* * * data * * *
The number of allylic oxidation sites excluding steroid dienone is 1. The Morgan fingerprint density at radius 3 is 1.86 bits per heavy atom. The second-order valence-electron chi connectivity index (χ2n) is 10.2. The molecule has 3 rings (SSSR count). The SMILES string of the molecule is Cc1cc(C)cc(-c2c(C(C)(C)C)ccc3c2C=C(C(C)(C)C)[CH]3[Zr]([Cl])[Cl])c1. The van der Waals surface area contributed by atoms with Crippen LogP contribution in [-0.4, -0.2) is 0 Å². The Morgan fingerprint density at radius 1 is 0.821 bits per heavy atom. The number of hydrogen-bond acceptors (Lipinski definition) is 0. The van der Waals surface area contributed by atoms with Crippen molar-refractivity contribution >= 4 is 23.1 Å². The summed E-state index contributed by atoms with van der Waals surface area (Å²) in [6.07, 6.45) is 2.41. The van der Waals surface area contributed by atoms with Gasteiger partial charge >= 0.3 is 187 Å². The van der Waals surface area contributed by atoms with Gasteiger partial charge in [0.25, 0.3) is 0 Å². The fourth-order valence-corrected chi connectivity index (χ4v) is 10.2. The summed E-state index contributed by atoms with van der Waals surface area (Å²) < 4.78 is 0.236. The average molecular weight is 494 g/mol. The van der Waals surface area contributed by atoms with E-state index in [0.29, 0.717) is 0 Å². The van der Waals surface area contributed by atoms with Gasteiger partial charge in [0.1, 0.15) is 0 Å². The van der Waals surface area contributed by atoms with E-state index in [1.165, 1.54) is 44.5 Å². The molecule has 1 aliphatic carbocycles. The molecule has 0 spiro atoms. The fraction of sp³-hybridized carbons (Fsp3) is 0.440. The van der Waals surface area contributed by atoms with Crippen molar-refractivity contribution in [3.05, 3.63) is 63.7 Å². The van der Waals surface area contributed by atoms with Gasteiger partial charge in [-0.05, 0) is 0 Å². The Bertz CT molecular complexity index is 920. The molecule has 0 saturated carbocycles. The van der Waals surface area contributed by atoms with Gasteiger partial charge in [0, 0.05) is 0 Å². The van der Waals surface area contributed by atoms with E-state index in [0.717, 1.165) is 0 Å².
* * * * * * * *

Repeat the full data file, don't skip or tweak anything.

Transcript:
The number of allylic oxidation sites excluding steroid dienone is 1. The Morgan fingerprint density at radius 3 is 1.86 bits per heavy atom. The second-order valence-electron chi connectivity index (χ2n) is 10.2. The molecule has 3 rings (SSSR count). The SMILES string of the molecule is Cc1cc(C)cc(-c2c(C(C)(C)C)ccc3c2C=C(C(C)(C)C)[CH]3[Zr]([Cl])[Cl])c1. The van der Waals surface area contributed by atoms with Crippen LogP contribution in [-0.4, -0.2) is 0 Å². The Morgan fingerprint density at radius 1 is 0.821 bits per heavy atom. The number of hydrogen-bond acceptors (Lipinski definition) is 0. The van der Waals surface area contributed by atoms with Crippen molar-refractivity contribution >= 4 is 23.1 Å². The summed E-state index contributed by atoms with van der Waals surface area (Å²) in [6.07, 6.45) is 2.41. The van der Waals surface area contributed by atoms with Gasteiger partial charge >= 0.3 is 187 Å². The van der Waals surface area contributed by atoms with Gasteiger partial charge in [0.25, 0.3) is 0 Å². The fourth-order valence-corrected chi connectivity index (χ4v) is 10.2. The summed E-state index contributed by atoms with van der Waals surface area (Å²) < 4.78 is 0.236. The average molecular weight is 494 g/mol. The van der Waals surface area contributed by atoms with E-state index in [0.29, 0.717) is 0 Å². The van der Waals surface area contributed by atoms with Gasteiger partial charge in [0.1, 0.15) is 0 Å². The van der Waals surface area contributed by atoms with E-state index in [1.165, 1.54) is 44.5 Å². The molecule has 1 aliphatic carbocycles. The molecule has 0 spiro atoms. The fraction of sp³-hybridized carbons (Fsp3) is 0.440. The van der Waals surface area contributed by atoms with Crippen molar-refractivity contribution in [3.05, 3.63) is 63.7 Å². The van der Waals surface area contributed by atoms with Gasteiger partial charge in [-0.05, 0) is 0 Å². The Bertz CT molecular complexity index is 920. The molecule has 0 saturated carbocycles. The van der Waals surface area contributed by atoms with Gasteiger partial charge in [0, 0.05) is 0 Å². The van der Waals surface area contributed by atoms with E-state index in [0.717, 1.165) is 0 Å².